“Religious garment” and “requirement of a patriarchal society” are consistent; these clothing practices can fall partly into both categories. But why focus on these particular expressions of a patriarchal culture, and why take the choice to participate in such practices as having some unique problem of potential false consciousness or deformed desires? If these were white women moving to Canada from the United States, but showing up to their oath-taking in uncomfortable high heels or a crop top, no law-making, political haymaking, or public controversy would result. These too are clothing practices widely thought to reflect a patriarchal culture, yet there would no compulsion to settle the question of whether such women genuinely understood their choices to participate in those practices, or were displaying a problematic subordination to patriarchal society at the very moment they “joined the Canadian family.” Virtually nobody would countenance a law compelling them to remove or change their clothing. The difference in visceral reactions to such cases renders the familiar cases invisible and unfamiliar ones egregious and alarming. What underlying attitudes facilitate that difference in reactions? Those underlying attitudes, I suggest, are what these politicians are exploiting and fanning.

  5. laternerouge: the comparison to high heels or crop tops is absurd and even disingenuous. Neither one’s feet nor one’s torso are considered to be the seat of one’s individuality. The purpose of niqabs and other face coverings is to obliterate that individuality: to transform a woman into an interchangeable, anonymous, literally faceless instance of the collective Woman (think about the other people who cover their faces – riot police, burglars. The implications aren’t good). This is so contrary to Canadian values – at least I hope it is – that I can accept people questioning a woman choosing to wear this garb to a citizenship ceremony. Superficially she may be adhering to the value of ‘freedom of dressing’ and no doubt this is how she rationalises it; it is certainly how leftists rationalise it. But on a deeper level is she not rejecting the very values she is supposed to be swearing an oath to? If muslim men also wore niqabs she, and you, might have a case. But they don’t, so you don’t.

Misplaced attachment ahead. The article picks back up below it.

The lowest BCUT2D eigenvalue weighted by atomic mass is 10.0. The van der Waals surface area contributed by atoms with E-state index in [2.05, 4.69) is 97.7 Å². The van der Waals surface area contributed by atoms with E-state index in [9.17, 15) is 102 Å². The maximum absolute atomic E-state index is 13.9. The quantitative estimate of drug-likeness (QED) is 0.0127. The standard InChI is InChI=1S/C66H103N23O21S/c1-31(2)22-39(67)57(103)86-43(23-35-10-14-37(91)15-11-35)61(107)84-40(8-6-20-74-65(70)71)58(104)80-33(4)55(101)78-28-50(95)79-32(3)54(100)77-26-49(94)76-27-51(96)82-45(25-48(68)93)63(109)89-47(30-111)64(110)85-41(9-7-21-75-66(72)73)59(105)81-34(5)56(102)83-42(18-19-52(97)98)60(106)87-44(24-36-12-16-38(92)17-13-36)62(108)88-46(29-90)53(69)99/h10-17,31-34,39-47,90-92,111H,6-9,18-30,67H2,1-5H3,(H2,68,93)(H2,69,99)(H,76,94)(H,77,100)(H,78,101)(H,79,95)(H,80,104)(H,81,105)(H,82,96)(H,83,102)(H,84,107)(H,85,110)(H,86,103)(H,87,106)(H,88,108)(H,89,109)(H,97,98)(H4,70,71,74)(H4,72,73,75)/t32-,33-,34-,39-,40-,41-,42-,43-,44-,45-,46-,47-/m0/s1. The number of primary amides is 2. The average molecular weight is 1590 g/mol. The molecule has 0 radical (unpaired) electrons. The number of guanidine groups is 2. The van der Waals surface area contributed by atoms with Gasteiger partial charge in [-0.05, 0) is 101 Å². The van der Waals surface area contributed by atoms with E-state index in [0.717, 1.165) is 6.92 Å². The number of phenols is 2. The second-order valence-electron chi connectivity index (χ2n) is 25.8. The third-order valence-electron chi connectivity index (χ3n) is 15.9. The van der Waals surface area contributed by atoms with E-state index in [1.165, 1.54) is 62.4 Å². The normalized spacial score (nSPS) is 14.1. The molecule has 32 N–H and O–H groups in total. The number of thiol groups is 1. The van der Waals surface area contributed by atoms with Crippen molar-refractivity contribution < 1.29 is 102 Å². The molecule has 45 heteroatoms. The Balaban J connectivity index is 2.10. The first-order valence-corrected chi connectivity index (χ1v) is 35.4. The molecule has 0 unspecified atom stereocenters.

6. Thanks, photondancer. Again, I suggest that if face veiling didn’t have troubling, problematic features, it would have been a poor choice for a campaign intended to excite bigotry while minimizing effective push-back. I’m not sure what you mean when you say you “can accept people questioning a woman choosing to wear this garb to a citizenship ceremony.” The post was not about questioning that choice; it’s about laws making that choice illegal, in the context of a wider demonization and intolerance campaign.

    “Frankly, if you’re not willing to show your face in a ceremony that you’re joining the best country in the world, then frankly, if you don’t like that or don’t want to do that, stay the hell where you came from, and I think most Canadians feel the same.”

    That campaign isn’t a defense of gender equality; it’s a display of bigotry, timed to mobilize a voting base.

  7. photondancer, I don’t think it is fair to impose our own interpretations of the gesture on the women wearing it. In fact, instead of making assumptions about these women and conclude that they are oppressed, maybe we could actually listen to them? There are several editorials in which women who wear the hijab or niqab contradict what you say. But I’ll let Zunera Ishaq speak for herself:

    “I like how it makes me feel: like people have to look beyond what I look like to get to know me. That I don’t have to worry about my physical appearance and can concentrate on my inner self. That it empowers me in this regard.” – “Why I intend to wear a niqab at my citizenship ceremony”

    This is precisely NOT about the erasure of her individuality. She is asserting it separately from beauty standards. Naheed Mustafa echos this:

    “In the Western world, the hijab has come to symbolize either forced silence or radical, unconscionable militancy. Actually, it’s neither. It is simply a woman’s assertion that judgment of her physical person is to play no role whatsoever in social interaction.

    Wearing the hijab has given me freedom from constant attention to my physical self. Because my appearance is not subjected to public scrutiny, my beauty, or perhaps lack of it, has been removed from the realm of what can legitimately be discussed … Women are not going to achieve equality with the right to bear their breasts in public, as some people would like to have you believe. That would only make us party to our own objectification. True equality will be had only when women don’t need to display themselves to get attention and won’t need to defend their decision to keep their bodies to themselves. ”

    Why do we get to define these women’s actions and call them oppressed? And the comparison to crop tops under this understanding is not disingenuous. Displaying more of the body can be a symbol of attempting to objectify herself for men and erasing her individuality by making herself purely into a body or an object.

    Both Mustafa and Ishaq are educated women, and both have given a lot of thought to this. It is unfair, presumptuous, and ignorant to call their reasoning “superficial” and posit a “deeper” reason for their attire.